Muslims and Christians can work together to depose dictators and assert the power of the people. We've seen it happen on the Tahrir Square in Cairo during the 2011 revolution in Egypt, with devout Muslims and Coptic Christians protesting side by side. But can Muslims and Christians work together to build a democratic society in which rights of all are respected, the rights of minority Coptic Christians no less than the rights of majority Muslims? They can, if they have a common set of fundamental values. But do they? They do, if they, both monotheists, have a common God.
Ever since 9/11, the most common question I am asked when I speak about these two religions is whether or not Muslims and Christians worship the same God. Muslims don't push the question. But Christians do, vigorously -- in Europe, Asia and Africa no less than in North America. Maybe that's not surprising. In the manual of the terrorists who flew the planes on a suicidal mission it read: "Remember, this is a battle for the sake of God." In the name of God and with expectations of glory in this world and rewards in the next, they killed themselves and thousands of innocent civilians. To many Christians it seems obvious that the God who spills the blood of the innocent and rewards suicidal missions with paradisiacal pleasures can't be the God they worship.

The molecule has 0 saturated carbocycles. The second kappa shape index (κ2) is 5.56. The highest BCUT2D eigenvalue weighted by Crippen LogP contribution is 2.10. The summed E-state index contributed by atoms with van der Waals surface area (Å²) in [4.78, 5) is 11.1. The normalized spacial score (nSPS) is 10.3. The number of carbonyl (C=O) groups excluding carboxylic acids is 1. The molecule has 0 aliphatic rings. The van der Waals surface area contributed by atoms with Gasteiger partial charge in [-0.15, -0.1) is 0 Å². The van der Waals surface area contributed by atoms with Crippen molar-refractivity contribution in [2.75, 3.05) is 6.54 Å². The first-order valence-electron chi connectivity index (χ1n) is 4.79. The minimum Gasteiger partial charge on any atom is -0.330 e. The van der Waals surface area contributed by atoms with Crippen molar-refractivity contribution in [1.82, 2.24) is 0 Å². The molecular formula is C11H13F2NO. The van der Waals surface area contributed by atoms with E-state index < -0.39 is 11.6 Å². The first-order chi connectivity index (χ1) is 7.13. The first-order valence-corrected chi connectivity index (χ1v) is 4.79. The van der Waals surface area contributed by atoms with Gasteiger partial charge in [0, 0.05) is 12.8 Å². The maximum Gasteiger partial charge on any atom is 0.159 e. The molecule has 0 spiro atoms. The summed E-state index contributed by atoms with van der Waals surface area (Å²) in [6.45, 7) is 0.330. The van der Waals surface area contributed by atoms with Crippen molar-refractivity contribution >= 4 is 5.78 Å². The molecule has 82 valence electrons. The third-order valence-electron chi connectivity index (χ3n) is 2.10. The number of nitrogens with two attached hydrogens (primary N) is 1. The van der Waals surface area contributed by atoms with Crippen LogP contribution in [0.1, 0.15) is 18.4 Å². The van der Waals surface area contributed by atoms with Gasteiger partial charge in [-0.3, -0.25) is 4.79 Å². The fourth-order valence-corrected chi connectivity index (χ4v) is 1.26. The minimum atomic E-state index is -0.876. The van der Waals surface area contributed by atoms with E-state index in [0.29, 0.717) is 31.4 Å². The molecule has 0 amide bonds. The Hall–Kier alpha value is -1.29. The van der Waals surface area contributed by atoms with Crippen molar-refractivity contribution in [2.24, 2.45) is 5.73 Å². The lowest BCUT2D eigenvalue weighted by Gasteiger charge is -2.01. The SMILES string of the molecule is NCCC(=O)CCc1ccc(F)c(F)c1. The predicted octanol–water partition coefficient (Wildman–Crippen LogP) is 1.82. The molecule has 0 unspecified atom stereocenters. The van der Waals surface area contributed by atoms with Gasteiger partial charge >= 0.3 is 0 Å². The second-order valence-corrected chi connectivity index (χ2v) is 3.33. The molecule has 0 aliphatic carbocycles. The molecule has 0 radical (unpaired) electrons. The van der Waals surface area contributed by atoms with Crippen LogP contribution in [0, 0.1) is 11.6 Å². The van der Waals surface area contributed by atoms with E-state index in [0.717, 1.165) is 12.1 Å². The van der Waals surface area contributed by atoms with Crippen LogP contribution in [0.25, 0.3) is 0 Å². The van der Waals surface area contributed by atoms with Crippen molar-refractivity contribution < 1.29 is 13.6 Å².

The question, however, isn't mainly about the terrorists and their God. It's about Muslims generally. It draws its energy from a deep concern. To ask: "Do we have a common God?" is to worry: "Can we live together without bloodshed?" That's why whether a given community worships the same god as another community has always been a crucial cultural and political question and not just a theological one.
Here are the realities we all face:
- Christianity and Islam are today the most numerous and fastest growing religions globally. Together they encompass more than half of humanity. Consequence: both are here to stay.
- As a result of globalization, ours is an interconnected and interdependent world. Religions are intermingled within single states and across their boundaries. Consequence: Muslims and Christians will increasingly share common spaces.
- Since both religions are by their very nature "socially engaged" and since their followers mostly embrace democratic ideals, they will continue to push for their vision of the good life in the public square. Consequence: tensions between Muslims and Christians are unavoidable.
Growing, intertwined and assertive -- communities of Muslims and Christians will live together. But can they live in peace building together a common future?
At the height of the Iraq War in 2004, influential TV evangelist and former U.S. presidential candidate Pat Robertson said: "The entire world is being convulsed by a religious struggle. The fight is not about money or territory; it is not about poverty versus wealth; it is not about ancient customs versus modernity. No. The struggle is whether Hubal, the Moon God of Mecca, known as Allah, is supreme, or whether the Judeo-Christian Jehovah God of the Bible is supreme." Fighting words these are! Two supreme divine beings always means war.